Water prices

Everyone seems to have taken something out of the privatised water companies of England and Wales since they were privatised 14 years ago. Investors have had their money back many times over, customers have enjoyed reduced bills, at least for the past three years, and spending on cleaner water has risen by an order of magnitude. For how much longer can this virtuous circle continue? Until the end of the current pricing regime in April 2005 seems to be about the sum of it, at which point it's pay back time.

Philip Fletcher, director-general of Ofwat, the water regulator, yesterday warned customers that they should expect "hefty increases" in bills over the subsequent five years. The water companies have asked for an average increase of 30 per cent at today's prices over the full five-year term. In some cases the increases demanded are much larger, for instance at United Utilities, which wants to push charges up by a full 71 per cent in real terms for the North-west. Mr Fletcher won't give them all they want, but he's already conceding that they will get most of it.

Nearly all the low hanging fruit of efficiency gain has already been plucked, making it much harder from here on in for water companies to pay for improvements and lower bills out of cost savings. The City has also gone as far as it dares in reducing the cost of capital by debt financing the water companies - too far in some cases, where fresh equity is required to ensure that public service obligations are met.

Both the City and the regulator have had their pound of flesh and what's left is a hollowed out husk of an industry, barely capable of servicing its capital and spending obligations. Regulators that allow utility prices to rise are accused of feeding the fat cats of the City and the boardroom, yet in this case it appears that Mr Fletcher has little option. With the benefit of hindsight, it appears that the pricing regime imposed by Mr Fletcher's predecessor, Sir Ian Byatt, was too brutal. Regulators may also have been too lenient in allowing the degree of equity withdrawal the City has indulged in.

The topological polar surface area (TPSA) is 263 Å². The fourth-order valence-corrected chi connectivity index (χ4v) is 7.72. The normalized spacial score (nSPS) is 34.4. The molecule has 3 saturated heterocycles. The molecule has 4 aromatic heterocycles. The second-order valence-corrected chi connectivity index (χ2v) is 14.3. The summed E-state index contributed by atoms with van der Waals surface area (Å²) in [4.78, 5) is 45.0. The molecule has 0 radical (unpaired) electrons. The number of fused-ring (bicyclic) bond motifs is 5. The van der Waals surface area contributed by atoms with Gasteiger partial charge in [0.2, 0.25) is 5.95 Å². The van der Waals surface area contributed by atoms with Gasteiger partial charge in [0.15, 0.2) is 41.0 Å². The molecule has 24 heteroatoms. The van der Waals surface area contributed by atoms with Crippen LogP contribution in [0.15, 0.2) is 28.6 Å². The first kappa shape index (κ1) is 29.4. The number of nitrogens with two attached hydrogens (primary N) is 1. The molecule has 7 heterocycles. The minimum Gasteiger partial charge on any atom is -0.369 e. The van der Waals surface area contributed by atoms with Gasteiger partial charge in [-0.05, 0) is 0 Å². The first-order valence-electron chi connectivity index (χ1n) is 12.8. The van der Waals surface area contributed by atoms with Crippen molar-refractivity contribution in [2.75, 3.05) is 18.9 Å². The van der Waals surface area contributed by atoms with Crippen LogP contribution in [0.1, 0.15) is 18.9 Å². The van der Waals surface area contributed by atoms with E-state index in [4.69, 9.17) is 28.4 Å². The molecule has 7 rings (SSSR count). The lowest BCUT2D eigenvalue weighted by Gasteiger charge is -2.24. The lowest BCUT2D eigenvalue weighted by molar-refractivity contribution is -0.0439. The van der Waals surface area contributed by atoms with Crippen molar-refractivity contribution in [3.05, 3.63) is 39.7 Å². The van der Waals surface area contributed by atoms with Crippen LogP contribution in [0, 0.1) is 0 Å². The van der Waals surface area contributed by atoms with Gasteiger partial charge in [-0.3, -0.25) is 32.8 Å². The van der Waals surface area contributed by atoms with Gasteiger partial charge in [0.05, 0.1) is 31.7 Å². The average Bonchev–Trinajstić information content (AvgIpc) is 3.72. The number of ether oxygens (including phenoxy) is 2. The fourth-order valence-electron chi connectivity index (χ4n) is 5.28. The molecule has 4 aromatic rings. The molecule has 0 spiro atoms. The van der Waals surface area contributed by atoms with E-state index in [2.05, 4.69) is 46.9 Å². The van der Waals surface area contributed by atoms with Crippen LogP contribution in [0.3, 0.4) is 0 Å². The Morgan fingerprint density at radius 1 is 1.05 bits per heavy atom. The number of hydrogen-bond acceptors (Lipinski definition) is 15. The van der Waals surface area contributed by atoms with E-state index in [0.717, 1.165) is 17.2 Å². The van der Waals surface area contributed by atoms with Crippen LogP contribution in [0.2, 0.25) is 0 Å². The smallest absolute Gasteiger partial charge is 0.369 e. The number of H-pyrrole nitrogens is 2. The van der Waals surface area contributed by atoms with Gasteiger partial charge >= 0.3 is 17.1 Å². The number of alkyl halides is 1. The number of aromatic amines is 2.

It's too late now. Still, just to get this in proportion, at an individual customer level the sums involved are not substantial. What the water companies are proposing for the five-year period equates to less than it would cost to buy a bottle of mineral water a week.

Pension prattle

Delighted to be here ... blah ... Paul Myners ... blah ... City short termism ... blah ... long-term investment ... blah ... mismatch in communication and understanding ... blah ... bad for the economy ... blah ... contentious territory of transaction costs ... blah ... minimum funding requirement ... blah ... trustees must try harder ... blah, blah, blah, yawn. It's hard to conceive of a more irrelevant speech on the supposed failings of Britain's pensions industry than the one delivered last night by Ruth Kelly, Financial Secretary at the Treasury, to the Universities Superannuation Scheme annual awards.

While Britain's system of privately funded pensions, once the envy of the world, goes to hell in a handcart, Ms Kelly whittles on about "whether there is something inherently short-termist about the workings of the City" - a rhetorical question presumably, because you didn't need to listen to the speech to know what the answer would be. Talk about fiddling while Rome burns.

Few markets work perfectly, but it beggars belief that the Government thinks it has something to contribute on the way the City invests pensioners' money, or even that such meddling should be a policy priority, when it raped the industry by removing the tax credit on dividends, thus deepening the deficits that threaten so many final-salary schemes, and has singularly failed to address the key issue affecting pensions, which is how to persuade people to start saving for their old age again. City short termism? Give us a break.

jeremy.warner@independent.co.uk

Comments